What marks data as deleted – the hard drive or the filesystem?

Anyone with a cursory understanding of data recovery and sanitisation as it relates to hard drives is aware of the concept that data “permanently” deleted from within an operating system is not deleted, but simply marked as such in the MFT, and that the data exists on the drive until the sector that it occupies on the hard drive is overwritten with new data.

However, I recently realised that I’m hazy on whether this process is a function of the hard drive itself, or the filesystem on it (NTFS more than likely, since we’re talking about the MFT). If it’s the former, how different is this process in mechanical and solid state drives? If the latter, do other filesystems (apart from NTFS) handle the deletion of data radically differently?

Download image of filesystem on broken Nexus 5X

I have a Nexus 5X phone that died one day out of the blue (well, I had dropped it the day before). Now it boots to the point that “Google” is displayed on the screen then turns itself off. I can get it into fastboot, however.

I’m not so much concerned with reviving the phone as I am with getting a certain 50 MB audio file off the phone. Fastboot lets you upload an image, but I’d like to download a complete image of the phone if at all possible. Or just that audio file.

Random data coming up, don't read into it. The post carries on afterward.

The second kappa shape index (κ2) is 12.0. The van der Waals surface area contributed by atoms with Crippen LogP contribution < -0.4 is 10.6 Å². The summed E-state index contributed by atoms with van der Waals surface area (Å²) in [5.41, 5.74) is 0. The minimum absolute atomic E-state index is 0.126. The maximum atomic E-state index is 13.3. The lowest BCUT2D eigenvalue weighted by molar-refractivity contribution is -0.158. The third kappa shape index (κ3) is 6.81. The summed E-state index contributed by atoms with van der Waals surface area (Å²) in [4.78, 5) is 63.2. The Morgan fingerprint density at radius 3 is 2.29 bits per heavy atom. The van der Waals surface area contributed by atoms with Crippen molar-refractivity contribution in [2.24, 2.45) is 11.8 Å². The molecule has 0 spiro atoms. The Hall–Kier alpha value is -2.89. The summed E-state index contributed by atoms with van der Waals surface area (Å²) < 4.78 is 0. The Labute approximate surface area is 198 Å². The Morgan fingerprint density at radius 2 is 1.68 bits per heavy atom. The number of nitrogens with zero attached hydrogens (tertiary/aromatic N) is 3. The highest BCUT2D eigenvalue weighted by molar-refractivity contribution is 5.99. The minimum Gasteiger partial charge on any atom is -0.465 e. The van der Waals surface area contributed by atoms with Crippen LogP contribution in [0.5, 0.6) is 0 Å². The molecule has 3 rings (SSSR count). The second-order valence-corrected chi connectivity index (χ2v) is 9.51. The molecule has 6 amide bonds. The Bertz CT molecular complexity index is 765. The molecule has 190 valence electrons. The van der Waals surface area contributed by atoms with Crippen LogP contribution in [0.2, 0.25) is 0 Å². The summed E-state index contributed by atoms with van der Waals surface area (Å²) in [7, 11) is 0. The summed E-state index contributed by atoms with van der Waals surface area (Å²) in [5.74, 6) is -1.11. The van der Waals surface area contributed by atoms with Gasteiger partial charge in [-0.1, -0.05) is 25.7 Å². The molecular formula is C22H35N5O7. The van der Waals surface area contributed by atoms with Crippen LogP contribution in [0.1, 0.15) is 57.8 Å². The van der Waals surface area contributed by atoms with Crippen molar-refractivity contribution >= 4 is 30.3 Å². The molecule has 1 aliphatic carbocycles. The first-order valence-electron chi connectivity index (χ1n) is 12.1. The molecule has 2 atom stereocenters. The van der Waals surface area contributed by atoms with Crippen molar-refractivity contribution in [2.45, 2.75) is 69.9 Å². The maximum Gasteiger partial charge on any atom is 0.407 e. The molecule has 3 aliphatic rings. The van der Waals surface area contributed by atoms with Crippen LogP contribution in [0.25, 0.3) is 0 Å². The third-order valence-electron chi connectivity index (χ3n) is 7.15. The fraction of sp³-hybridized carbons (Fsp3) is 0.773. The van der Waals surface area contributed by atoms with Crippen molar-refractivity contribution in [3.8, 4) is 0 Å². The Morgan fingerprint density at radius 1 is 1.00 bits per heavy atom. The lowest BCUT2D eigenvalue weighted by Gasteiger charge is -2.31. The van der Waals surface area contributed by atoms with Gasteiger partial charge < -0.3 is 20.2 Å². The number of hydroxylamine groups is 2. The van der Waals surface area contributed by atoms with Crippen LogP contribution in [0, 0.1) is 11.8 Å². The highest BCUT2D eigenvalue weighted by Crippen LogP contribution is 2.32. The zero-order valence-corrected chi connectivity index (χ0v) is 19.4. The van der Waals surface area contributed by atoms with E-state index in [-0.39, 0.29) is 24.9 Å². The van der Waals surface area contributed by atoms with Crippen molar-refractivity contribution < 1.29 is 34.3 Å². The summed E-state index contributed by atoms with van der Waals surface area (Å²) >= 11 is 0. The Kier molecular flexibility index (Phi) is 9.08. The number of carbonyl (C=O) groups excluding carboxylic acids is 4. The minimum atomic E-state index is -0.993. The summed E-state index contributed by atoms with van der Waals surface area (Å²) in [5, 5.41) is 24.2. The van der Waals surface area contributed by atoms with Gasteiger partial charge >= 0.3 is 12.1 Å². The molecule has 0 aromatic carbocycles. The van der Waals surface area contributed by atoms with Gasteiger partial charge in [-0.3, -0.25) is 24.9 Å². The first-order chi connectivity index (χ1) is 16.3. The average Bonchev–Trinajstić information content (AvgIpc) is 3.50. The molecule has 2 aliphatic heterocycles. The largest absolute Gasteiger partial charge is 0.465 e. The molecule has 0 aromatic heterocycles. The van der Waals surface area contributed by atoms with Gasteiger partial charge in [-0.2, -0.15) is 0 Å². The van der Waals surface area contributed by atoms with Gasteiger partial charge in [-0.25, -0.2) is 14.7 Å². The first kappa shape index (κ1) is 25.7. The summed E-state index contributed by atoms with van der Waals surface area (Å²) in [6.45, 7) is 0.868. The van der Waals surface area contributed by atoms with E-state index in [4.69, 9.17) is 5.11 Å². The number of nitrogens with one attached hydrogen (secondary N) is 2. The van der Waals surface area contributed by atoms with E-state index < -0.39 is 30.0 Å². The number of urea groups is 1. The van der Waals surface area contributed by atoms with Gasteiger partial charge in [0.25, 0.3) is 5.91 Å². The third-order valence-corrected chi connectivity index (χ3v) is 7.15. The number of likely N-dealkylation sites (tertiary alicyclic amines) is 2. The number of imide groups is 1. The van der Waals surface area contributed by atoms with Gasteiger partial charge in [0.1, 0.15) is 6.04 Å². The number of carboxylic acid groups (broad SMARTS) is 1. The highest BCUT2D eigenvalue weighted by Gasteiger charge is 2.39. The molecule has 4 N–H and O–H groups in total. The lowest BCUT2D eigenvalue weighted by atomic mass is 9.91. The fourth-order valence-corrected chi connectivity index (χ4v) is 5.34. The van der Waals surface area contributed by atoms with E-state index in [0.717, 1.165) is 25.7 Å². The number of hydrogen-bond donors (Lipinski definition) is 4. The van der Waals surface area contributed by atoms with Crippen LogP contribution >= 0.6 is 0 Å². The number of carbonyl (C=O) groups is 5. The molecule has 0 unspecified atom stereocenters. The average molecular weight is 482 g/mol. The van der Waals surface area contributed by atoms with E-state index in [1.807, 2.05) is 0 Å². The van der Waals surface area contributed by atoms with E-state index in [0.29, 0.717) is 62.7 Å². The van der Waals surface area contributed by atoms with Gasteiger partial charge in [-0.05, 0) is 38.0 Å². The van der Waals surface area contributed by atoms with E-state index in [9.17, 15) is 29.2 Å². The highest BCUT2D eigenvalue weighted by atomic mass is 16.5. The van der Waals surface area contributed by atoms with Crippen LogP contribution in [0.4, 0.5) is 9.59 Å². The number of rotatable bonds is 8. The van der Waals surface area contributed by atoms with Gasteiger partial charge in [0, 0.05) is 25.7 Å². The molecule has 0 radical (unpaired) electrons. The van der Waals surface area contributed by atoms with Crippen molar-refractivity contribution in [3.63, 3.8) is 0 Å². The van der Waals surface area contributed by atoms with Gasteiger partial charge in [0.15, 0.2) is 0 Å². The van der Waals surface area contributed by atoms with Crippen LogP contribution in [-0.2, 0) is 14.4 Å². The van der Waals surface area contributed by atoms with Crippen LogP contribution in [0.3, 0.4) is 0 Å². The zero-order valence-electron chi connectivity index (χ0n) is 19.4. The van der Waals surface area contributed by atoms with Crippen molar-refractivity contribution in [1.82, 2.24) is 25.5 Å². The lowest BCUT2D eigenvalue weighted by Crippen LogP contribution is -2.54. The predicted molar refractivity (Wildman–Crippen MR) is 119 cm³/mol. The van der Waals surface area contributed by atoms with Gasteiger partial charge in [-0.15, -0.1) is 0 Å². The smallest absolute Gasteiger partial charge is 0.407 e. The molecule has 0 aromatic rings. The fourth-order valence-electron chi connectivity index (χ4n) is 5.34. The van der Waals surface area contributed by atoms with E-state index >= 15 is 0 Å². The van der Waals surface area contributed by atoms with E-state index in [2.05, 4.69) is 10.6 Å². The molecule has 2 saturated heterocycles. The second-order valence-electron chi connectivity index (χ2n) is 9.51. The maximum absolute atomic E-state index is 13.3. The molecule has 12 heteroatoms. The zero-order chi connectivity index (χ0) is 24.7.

I had turned on developer mode before the phone died, but I hadn’t unlocked it. This is important enough to me that I’m willing to root around in a binary image of the phone, if I can download it to Linux on my desktop.

Any ideas on how to do this?

Create clean/blank MacOS filesystem for testing OSS

In developing/testing OSS libraries I can replicate a clean Linux fs using containers. However, if I want to test oss libs for MacOS end users, I seem to be in a bit of a quandary. Is there any way to create a clean fs on MacOS that I can test libraries with? Perhaps using chroot? Can someone explain exactly instead of just saying “use chroot”?

Motorola Nexus 6 won’t show its filesystem

I’ve had a Motorola Nexus 6 for some time now, and I tend to be a bit static with it — I’d uploaded the majority of my music library at the time and then didn’t change much for a long time.

Now I recently purchased a number of new songs and wanted to upload them to my phone, but when I plug it into a computer (any computer I’ve tried so far, two linux systems and one windows 10) they recognize the Nexus 6, but when I try to open it in a file manager they only show an empty folder. Rebooting either the computer or the phone had no effect.

When I attempt the same thing on my Samsung Galaxy tablet, the tablet prompts me to enable sharing and after I confirm that I can browse the filesystem on my tablet, but the Nexus 6 phone never shows me that dialog.

It’s entirely possible that I accidentally enabled a security feature and forgot about it; can anyone offer suggestions where I should start looking?